Two units in the building have been filled with Dreams bed store opening in the ground floor space opposite John Lewis in August 2016 while the Gym Group opened its gym and fitness studio two months ago in the space above.

In the meantime the John Lewis and Waitrose buildings shot up with the retailers opening their doors to the public in June 2015.

Plans were also approved in April 2016 to remove the controversial Shelley fountain. The iconic sculpture had divided opinion in the town for many years and was uprooted in June of that year before being moved to a new home at Westenhanger Castle in Kent.

Artists impression of the completed Bishops Weald scheme. SUS-140810-093529001

In the summer of 2017 Horsham District Council announced its plans to rejuvenate several public realms in the town.

It drafted the Horsham Town Centre Vision Statement which outlined several proposals for key areas including Piries Place, Queens Street and The Forum. The Bishopric was also included with may ideas put forward to improve the entrance to the town as well as create a new sculpture or landmark to replace the Shelley Fountain.

However, more than a year after the last public consultation was held no changes have been made or applications submitted.

The former McDonald’s unit also still stands empty and Argos - based in the ground floor unit of the Bishops Weald building - has also shut up shop.

What’s happening now?

After almost a year-and-a-half of little change in the Bishopric many question have been asked by residents about what is going on with the area.

When approached by the County Times on the situation Horsham District Council said it was still working closely with developers and plans were still being created to enhance the area.

The council said it was working closely with developers Arcus on ‘various planning application matters’ for the empty shop units and it was ‘looking forward to seeing the new development at the site taking shape’.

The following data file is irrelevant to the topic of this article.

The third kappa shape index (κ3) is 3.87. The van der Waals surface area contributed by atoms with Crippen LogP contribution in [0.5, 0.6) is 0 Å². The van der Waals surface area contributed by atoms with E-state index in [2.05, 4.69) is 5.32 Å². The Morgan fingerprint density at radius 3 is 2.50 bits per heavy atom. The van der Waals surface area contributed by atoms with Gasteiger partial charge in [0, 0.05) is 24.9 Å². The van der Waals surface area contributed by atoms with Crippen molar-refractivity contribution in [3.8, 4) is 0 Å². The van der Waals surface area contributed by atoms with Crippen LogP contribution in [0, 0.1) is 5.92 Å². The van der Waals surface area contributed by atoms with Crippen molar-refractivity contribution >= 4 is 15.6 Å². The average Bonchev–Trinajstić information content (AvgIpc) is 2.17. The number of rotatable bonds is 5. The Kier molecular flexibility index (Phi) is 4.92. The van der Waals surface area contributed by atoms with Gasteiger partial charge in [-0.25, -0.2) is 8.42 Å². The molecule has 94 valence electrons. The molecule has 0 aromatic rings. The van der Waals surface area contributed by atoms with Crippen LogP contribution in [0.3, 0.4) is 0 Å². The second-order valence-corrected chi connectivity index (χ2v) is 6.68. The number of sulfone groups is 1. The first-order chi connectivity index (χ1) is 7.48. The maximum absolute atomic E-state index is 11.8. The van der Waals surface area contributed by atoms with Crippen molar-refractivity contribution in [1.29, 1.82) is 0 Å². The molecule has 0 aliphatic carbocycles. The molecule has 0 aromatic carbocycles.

When questioned about the situation with the housing and apartments at the Bishops Weald development - approved in the initial plans - the council said the scheme was ‘progressing through the approval process’.

A spokesman said: “The Berkeley Homes scheme is progressing through the approvals stage and a confirmed start date for the construction of the housing units will follow.”

The council also said it had adopted its Horsham Town Centre Vision Statement and was drawing up proposals to improve the Bishopric which will be put forward for public consultation over the next two years.

The spokesman added: “Following extensive consultation which generated much interest and many ideas, we are now working on detailed strategies for local walking and cycling, and for the public realm which will deliver the first two priorities of the Horsham Town Vision Statement adopted by the Council in November 2017.

“The designs for the improvements to the Bishopric area are scheduled for preparation between 2019 and 2020 and the draft plans will be subject to public consultation. The implementation of any of these schemes will of course be subject to identifying suitable funding.”

What to you think of the Bishopric? Send your views to [email protected]